Break Thy Fast

The morning after I arrived in the U.S., my sister arrived for our yearly hang out day. This day involves massages, a heavy intake of beverages with mind altering qualities, and Broadway singalongs. I love it, she loves it, the bartenders love it, her husband tolerates it. We sing loudly in the drunken avatars of Jesus and Judas Iscariot and Aaron (A-A Ron) Burr and Jean Valjean. It. Is. Awesome.

The morning after, not so much.

This year the combination of a 10 hour flight and twenty shots of Jägermeister have rendered me a ball of lightly weeping flesh on the bed in her guestroom. And my sister looks in, sadly, holding her head and holding out two Advil. I groan. She groans. And there’s nothing she can say that’ll budge me. Nothing. I am lying here until I can muster the strength to ooze onto her couch and pry open my right eye to watch a lighthearted comedy that makes me forget the beating I have put my liver through. There’s nothing she can say.  

“Want to go to my diner for breakfast?”

Except that.

We’re in the car for about 4 minutes, which is about 3 minutes longer than either of us can stand. And when we arrive, we are the only people in the diner. It’s 6 am and the waitress seats us with a chipper attitude that might literally kill us.

“You guys are gonna have the first pot of coffee of the day.”

My sister: “I’ve never done that.”

Me: “Can you bring the pot?”

My whole body seems to understand that in order to survive, we need food. And to do that, we need to be able to read the menu. And to do that, we need to work together. So, my body puts in the good ole college try and works as a unit to stop me from falling apart. My liver stops twitching. My head decides to let the Advil do its work. My right eye opens. The cold sweats are paused.

I cheer when the waitress fills my white mug with tarlike coffee. And after I order my breakfast – a western omelet (ham, onion, and red pepper) with added American cheese, rye toast, home fries, and scrapple – I am fine. Soon, we are drinking coffee, getting jittery, and looking towards the kitchen.

Of all the comfort food I miss living in Europe, a diner breakfast is at the singular top of that list. More than Philly cheesesteaks and edible bagels and a hamburger that doesn’t make me want to cry.  

A diner breakfast can be anything, but its iconic components are pancakes, omelets, eggs, waffles, home fries, toast, some kind of meat, and bottomless coffee. Throw in a cheerful waitress who has a slight issue with boundaries, big plates, and a kitschy sign or two (If you think I’m cute when I’m mad, you’re about to think I’m gorgeous!) and you’ve got a diner.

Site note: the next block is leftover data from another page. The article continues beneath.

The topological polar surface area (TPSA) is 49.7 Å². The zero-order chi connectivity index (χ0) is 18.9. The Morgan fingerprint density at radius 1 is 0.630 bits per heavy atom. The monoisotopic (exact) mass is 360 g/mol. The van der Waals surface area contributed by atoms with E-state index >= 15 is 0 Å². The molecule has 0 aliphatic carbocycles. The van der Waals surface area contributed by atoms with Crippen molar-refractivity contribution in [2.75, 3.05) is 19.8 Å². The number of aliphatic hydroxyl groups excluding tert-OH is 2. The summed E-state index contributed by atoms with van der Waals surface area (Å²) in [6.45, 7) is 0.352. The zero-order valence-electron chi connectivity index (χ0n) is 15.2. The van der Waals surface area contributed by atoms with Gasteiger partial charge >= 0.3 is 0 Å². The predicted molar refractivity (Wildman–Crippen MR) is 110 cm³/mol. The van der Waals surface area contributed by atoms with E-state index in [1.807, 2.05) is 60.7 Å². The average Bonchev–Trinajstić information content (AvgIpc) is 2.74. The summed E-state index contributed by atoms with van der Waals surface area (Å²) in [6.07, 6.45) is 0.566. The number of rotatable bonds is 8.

Everyone does breakfast differently and I think most people who’ve been around respect other cultures’ breakfast customs, but that respect is at the arm’s length of foreign habit.

I had a baked egg pancake with honey in Ethiopia that made me cry out of joy, but I wouldn’t want to eat it every day. A full Irish breakfast is so damned good, but in Ireland. Not in Langhorne. The Czech ham and cheese on rolls? Sure. Now and then.

But nothing helps you start the day as well as what you grew up with. Diners were for the weekends, fishing trips, and for pitstops on holidays when my dad needed to be out of the car before he committed murder.   

In the Philadelphia area, we have scrapple. Scrapple is delicious and what goes into it – before Wikipedia – was largely a mystery, and one that I sort of wish had remained so. It’s a mush that’s made up of offal (organs) of pigs and bones, seasoning, and cornmeal.

When I tell this to Czech friends they groan in disgust and then order raw steak tartar or eat a hotdog or have almost the exact same components in a jaternice. I think when it comes to breakfast, we are all cultural chauvinists.

No matter a breakfast’s roots or culture, it’s job is to get you ready for the day. So whether you are eating a hearty breakfast for a day of physical work, a cup of coffee to help pep you up, or an avocado quinoa smoothie, we rely on breakfast.

Today, I finish the 3,000 calorie breakfast, we pay and the waitress tops off our coffee and gives us a chipper goodbye. I waddle out to the car, headache gone, heartily prepared to burn calories by scrolling lazily on a remote while lounging on a couch. The breakfast has done it’s job.  

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